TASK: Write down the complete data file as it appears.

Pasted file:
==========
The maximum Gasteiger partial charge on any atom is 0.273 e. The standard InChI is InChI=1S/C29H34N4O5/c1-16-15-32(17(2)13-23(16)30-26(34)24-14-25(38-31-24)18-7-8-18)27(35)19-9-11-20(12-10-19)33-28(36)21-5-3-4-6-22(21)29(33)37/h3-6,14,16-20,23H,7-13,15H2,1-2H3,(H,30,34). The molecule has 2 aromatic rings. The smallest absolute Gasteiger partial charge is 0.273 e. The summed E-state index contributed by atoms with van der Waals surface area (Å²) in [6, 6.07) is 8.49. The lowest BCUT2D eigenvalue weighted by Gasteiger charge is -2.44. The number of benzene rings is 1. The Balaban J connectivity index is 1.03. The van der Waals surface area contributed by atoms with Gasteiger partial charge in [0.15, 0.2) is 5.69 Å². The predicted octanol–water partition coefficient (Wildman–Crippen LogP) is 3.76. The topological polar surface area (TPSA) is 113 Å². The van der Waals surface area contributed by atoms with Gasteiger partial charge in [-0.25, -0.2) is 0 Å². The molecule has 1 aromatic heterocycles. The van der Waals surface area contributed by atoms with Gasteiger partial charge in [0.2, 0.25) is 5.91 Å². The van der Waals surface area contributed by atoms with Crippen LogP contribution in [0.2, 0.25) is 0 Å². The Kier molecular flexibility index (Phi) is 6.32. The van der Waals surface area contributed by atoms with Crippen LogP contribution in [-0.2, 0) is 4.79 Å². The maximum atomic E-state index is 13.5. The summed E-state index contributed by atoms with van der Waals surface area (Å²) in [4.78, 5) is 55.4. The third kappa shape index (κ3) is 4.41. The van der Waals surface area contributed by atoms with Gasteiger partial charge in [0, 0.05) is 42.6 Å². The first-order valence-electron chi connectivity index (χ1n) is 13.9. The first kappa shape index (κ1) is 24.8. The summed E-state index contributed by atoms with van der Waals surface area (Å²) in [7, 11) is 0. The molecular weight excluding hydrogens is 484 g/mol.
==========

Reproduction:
The maximum Gasteiger partial charge on any atom is 0.273 e. The standard InChI is InChI=1S/C29H34N4O5/c1-16-15-32(17(2)13-23(16)30-26(34)24-14-25(38-31-24)18-7-8-18)27(35)19-9-11-20(12-10-19)33-28(36)21-5-3-4-6-22(21)29(33)37/h3-6,14,16-20,23H,7-13,15H2,1-2H3,(H,30,34). The molecule has 2 aromatic rings. The smallest absolute Gasteiger partial charge is 0.273 e. The summed E-state index contributed by atoms with van der Waals surface area (Å²) in [6, 6.07) is 8.49. The lowest BCUT2D eigenvalue weighted by Gasteiger charge is -2.44. The number of benzene rings is 1. The Balaban J connectivity index is 1.03. The van der Waals surface area contributed by atoms with Gasteiger partial charge in [0.15, 0.2) is 5.69 Å². The predicted octanol–water partition coefficient (Wildman–Crippen LogP) is 3.76. The topological polar surface area (TPSA) is 113 Å². The van der Waals surface area contributed by atoms with Gasteiger partial charge in [-0.25, -0.2) is 0 Å². The molecule has 1 aromatic heterocycles. The van der Waals surface area contributed by atoms with Gasteiger partial charge in [0.2, 0.25) is 5.91 Å². The van der Waals surface area contributed by atoms with Crippen LogP contribution in [0.2, 0.25) is 0 Å². The Kier molecular flexibility index (Phi) is 6.32. The van der Waals surface area contributed by atoms with Crippen LogP contribution in [-0.2, 0) is 4.79 Å². The maximum atomic E-state index is 13.5. The summed E-state index contributed by atoms with van der Waals surface area (Å²) in [4.78, 5) is 55.4. The third kappa shape index (κ3) is 4.41. The van der Waals surface area contributed by atoms with Gasteiger partial charge in [0, 0.05) is 42.6 Å². The first-order valence-electron chi connectivity index (χ1n) is 13.9. The first kappa shape index (κ1) is 24.8. The summed E-state index contributed by atoms with van der Waals surface area (Å²) in [7, 11) is 0. The molecular weight excluding hydrogens is 484 g/mol.